- Home Article - Pick your threads
Free Shipping On Orders Over $100
! SHIPPING UPDATE ! Orders delayed by 24hrs due to Presidents Day ! SHIPPING UPDATE !
Free Shipping On Orders Over $100
We all want to get down and dapper when we select new training gear, but often we have to factor in more than just the aesthetics. 2XU garments are carefully crafted from a range of fabrics with funky names that seem to jump right out of the science lab, but which fabric or garment really does the job you need it to do? 2XU co-founder and product development manager JAMIE HUNT takes us through just some of the wonder materials that make up 2XU gear.
In extreme heat and harsh sun, the fabric that stands above all others is ICE X polyester. It’s a high-filament yarn, which makes it very light and enables excellent moisture management – that’s tech-speak for “you can sweat a lot but it will wick the moisture away from you and stay dry”.
“The best part is that it contains Xylitol, which can lower the temperature of the fabric by as much as 4°C.” It also has infra-red reflectors to reflect sunlight and keep you and the garment cool.
The ICE X will also do a great job indoors, but a better moisture transfer system gives the SMD fabrics and edge if you’re sweating a lot indoors. 2XU uses 4 variations of SMD fabric – the SMD Cool, SMD Mesh, SMD Silver and SMD 3D Mesh. The Mesh fabrics are for maximum breathability/moisture management, while SMD Cool is still excellent for outdoors because of its high UV performance – the fabric has the equivalent of a UPF 50+ sun protection. The SMD Silver is particularly good for indoors, though, as nano silver particles embedded into the fabric act as both an antibacterial and thermo-regulation agent – in other words, it helps stop you getting whiffy and keep you from getting too hot as you move or too cool as you sweat.
2XU has a range of garments that have varying degrees of insulation to keep you warm.
At one end is SMD thermo brushed, a mid-level insulation that is more designed for temperatures of 8-15°C. Typically, this is useful in a long-sleeve run or cycle jacket for crisp conditions. At the other end of the range when it’s raining cats and dogs or freezing brass monkeys, look for garments with a ‘membrane’ in them.
“Anything with a membrane will take you right down to below freezing temperatures for sure) and repels all wind and all rain,” Hunt says. – will keep the weather off you to -5°C. However, the non-membrane styles like SMD thermo are one level away – they have the advantage that they will breathe better and wick away moisture better, but they won’t keep you nearly as warm in very cold conditions.”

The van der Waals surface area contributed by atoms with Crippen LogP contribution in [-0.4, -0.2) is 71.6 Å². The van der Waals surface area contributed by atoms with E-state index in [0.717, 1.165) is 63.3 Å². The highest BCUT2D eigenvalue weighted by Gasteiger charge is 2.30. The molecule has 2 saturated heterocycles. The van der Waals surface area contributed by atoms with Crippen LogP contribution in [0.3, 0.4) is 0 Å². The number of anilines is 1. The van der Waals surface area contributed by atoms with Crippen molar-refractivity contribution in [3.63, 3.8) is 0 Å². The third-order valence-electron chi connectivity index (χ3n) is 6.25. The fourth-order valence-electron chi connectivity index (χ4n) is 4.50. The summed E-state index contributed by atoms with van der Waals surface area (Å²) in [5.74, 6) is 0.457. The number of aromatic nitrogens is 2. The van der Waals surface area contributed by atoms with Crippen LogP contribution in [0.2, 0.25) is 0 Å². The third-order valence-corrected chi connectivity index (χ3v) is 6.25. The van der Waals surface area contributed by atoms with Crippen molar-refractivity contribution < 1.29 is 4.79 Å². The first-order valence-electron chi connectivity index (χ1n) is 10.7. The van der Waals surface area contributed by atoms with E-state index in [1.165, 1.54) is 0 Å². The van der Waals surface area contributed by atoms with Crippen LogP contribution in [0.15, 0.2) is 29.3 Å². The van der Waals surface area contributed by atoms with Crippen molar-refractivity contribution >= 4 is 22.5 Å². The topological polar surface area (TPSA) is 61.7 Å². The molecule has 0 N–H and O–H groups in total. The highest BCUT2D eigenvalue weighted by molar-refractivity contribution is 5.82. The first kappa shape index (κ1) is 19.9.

You’ll see insulating fabrics with numbers in their names – take 5:10 XSTRETCH as an example. The number indicates a ratio of waterproofing to vapour release – that is, how much moisture rain, snow, fog, etc. is kept out compared to how much perspiration can travel out through the fabric. 5:10 XSTRETCH has a superior flexibility to many waterproofing materials, so you don’t have to compromise speed or power just because you want to be a little drier.
It’s claimed that Meryl® SKINLIFE “won’t release unpleasant odours, even when worn for days” – I know some adventure racers who’d love to put that claim to the test! It’s a nylon yarn with a cotton feel, great moisture management and very good durability – Hunt says it’s one of the most respected and commonly used fabrics in the fitness industry. But let’s get back to that big call about keeping stink at bay. Meryl® SKINLIFE has a bacteriostatic agent in the fibre that maintains a natural bacteria activity balance on the skin – a high level of bacteria or a complete absence of bacteria would create issues not just with odour, but also various problems such as skin allergens and infections.
All these factors combined with its excellent thermoregulation make this a great fabric for garments that can be worn against the skin for long periods either on its own or as a base layer in colder conditions.
The questions I’m asked most often about 2XU gear is, “What’s the difference between the three types of Compression tights?” and “”Which one should I get?”
Here’s a guide: